The Expectation: Urbina doesn’t possess the wrestling to prevent Fabinski from instituting his grinding strategy, meaning we should all expect a boring affair to take place unless Urbina lands a punch out of nowhere. Don’t count on it. Fabinski via decision
Scott Jorgensen vs. Alejandro Perez (Bantamweight)
What’s at Stake: Jorgensen may finally be on his last legs, as the UFC looks to get TUF Latin America winner Perez back on track.
The Fighters: Jorgensen has somehow survived a 2-7 skid to remain employed in the world’s largest MMA organization when 99% of other fighters would have been cut long before. Discovering he didn’t have the quickness to compete with the speedy flyweights, Jorgensen has returned to bantamweight where he had challenged for the WEC title in 2010. Jorgensen has never been a great boxer, but his tough chin and occasional power has allowed him to stand in the pocket with most and do so efficiently when he remembered to mix in takedowns to keep his opposition guessing. The problem is that he has largely abandoned his wrestling base despite his two wins in that stretch featuring a heavy grappling/wrestling approach. Can he turn it around?
Perez is looking to turn things around as well, as he got steamrolled in his first fight after the TUF tournament by an unheralded Patrick Williams in 23 seconds. What is scary about Perez’s potential is that despite being only 26 years old, he has already been fighting professionally for 10 years. How much more can he improve after being around for so long? Perez is reasonably well-rounded with sound boxing (with a heavy kicking emphasis) and grappling, but will rarely possess a significant advantage against UFC caliber competition in either field. What he struggles with most is stopping takedowns. When that is apparent on the Mexican regional scene, it should tell you something about how big of a hole that truly is for him.
The Expectation: Perez’s experience more than his potential or talent got him the TUF tournament victory. He has the look of a UFC washout. If Jorgensen forgets his wrestling roots again, Perez stands a chance, but don’t expect that. Jorgensen via decision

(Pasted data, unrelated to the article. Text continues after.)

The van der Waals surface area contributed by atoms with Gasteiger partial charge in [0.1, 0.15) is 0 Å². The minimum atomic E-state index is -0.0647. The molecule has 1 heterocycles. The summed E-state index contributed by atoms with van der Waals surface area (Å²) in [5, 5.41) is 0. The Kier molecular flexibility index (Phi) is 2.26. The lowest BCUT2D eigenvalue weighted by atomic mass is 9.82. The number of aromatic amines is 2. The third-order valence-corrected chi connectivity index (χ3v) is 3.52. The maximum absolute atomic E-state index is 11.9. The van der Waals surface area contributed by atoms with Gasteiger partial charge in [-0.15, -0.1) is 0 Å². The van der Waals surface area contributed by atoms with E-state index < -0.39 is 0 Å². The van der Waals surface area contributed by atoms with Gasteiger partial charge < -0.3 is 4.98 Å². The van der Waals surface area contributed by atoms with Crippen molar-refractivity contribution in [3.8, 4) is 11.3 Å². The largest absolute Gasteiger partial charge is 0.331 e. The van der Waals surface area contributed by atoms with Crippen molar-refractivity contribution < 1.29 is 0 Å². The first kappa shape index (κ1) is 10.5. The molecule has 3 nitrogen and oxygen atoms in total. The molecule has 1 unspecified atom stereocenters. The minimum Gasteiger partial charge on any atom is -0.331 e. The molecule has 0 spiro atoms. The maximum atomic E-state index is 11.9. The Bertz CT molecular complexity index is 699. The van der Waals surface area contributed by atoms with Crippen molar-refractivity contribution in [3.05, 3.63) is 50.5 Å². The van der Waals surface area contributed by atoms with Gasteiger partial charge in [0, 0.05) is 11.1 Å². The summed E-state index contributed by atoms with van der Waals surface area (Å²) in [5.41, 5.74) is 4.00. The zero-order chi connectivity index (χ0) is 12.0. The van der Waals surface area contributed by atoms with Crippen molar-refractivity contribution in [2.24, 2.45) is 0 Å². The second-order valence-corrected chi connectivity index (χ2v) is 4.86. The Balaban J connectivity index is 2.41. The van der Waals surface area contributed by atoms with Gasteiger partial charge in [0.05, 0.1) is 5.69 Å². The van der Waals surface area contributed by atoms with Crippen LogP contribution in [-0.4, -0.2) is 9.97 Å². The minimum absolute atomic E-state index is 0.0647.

Gabriel Benitez vs. Andre Fili (Featherweight)
Whats at Stake: An overachieving prospect in Benitez meets an underachieving prospect in Fili, with Fili in danger of losing his job.
The Fighters: Maybe it is inaccurate for me to call Benitez a prospect; he’s an experienced 27-year-old with a fairly low ceiling. If he keeps performing like he has though he might force pundits to take a second look at him. Benitez isn’t an exceptional athlete, isn’t a great striker, or a submission wiz. But he is a more than competent boxer with power in his left hand and an extremely aggressive looking for submissions to the point that it feels like an inevitability that one of them will stick. What gets him in trouble is common for most fighters of Mexican descent: horrible takedown defense and wrestling in general. His aggressive submissions help counter once he hits the ground, but that does little to prevent going to the ground.
Fili had a debut to remember against Jeremy Larsen, but has been less than impressive since then despite flashes of what excited everyone about him in every bout. His fight IQ has been coming into question, and he looks to prove he is well-rounded, taking the fight to the ground when he has a clear advantage on the feet. Fili also has a tendency to rely on his tough chin as there is little head movement or thought for defense when he stands and trades. Fortunately for him his aggression usually leads him to hit his opponent before they hit him, but that is usually a poor strategy to employ. If he can correct these flaws, Fili’s athleticism, power, takedowns, and submissions in transition will have him fighting ranked opponents in no time.
The Expectation: The UFC wants to get Fili on track and is giving him a favorable fight here. Fili’s Achilles heel is stopping takedowns… something Benitez rarely looks to do. Look for Fili to get a finish before the full 15 pass. Fili via TKO in the second round
Valmir Lazaro vs. Michel Prazeres (Lightweight)
What’s at Stake: Both of these guys are likely to be trapped in the middle of the crowded lightweight division for their UFC career, but a win will offer hope for advancement.
The Fighters: If Lazaro were to fight with more discipline, he would probably be able to find greater success and make a run into the top of the division, as he is a talented striker with fantastic takedown defense. The problem is that he is more than content to stay in the pocket and trade shots with his opposition rather than try to avoid the punishment that might come his way. There is more to Lazaro than just trading in the pocket, as he puts together great combinations mixing in kicks with his punches efficiently. The kicks might be the best part of his arsenal, which shouldn’t be a surprise from a Nova Uniao product. Lazaro has shown a willingness to take the fight to the ground, but hasn’t shown much submission prowess or ability to keep the fight on the ground.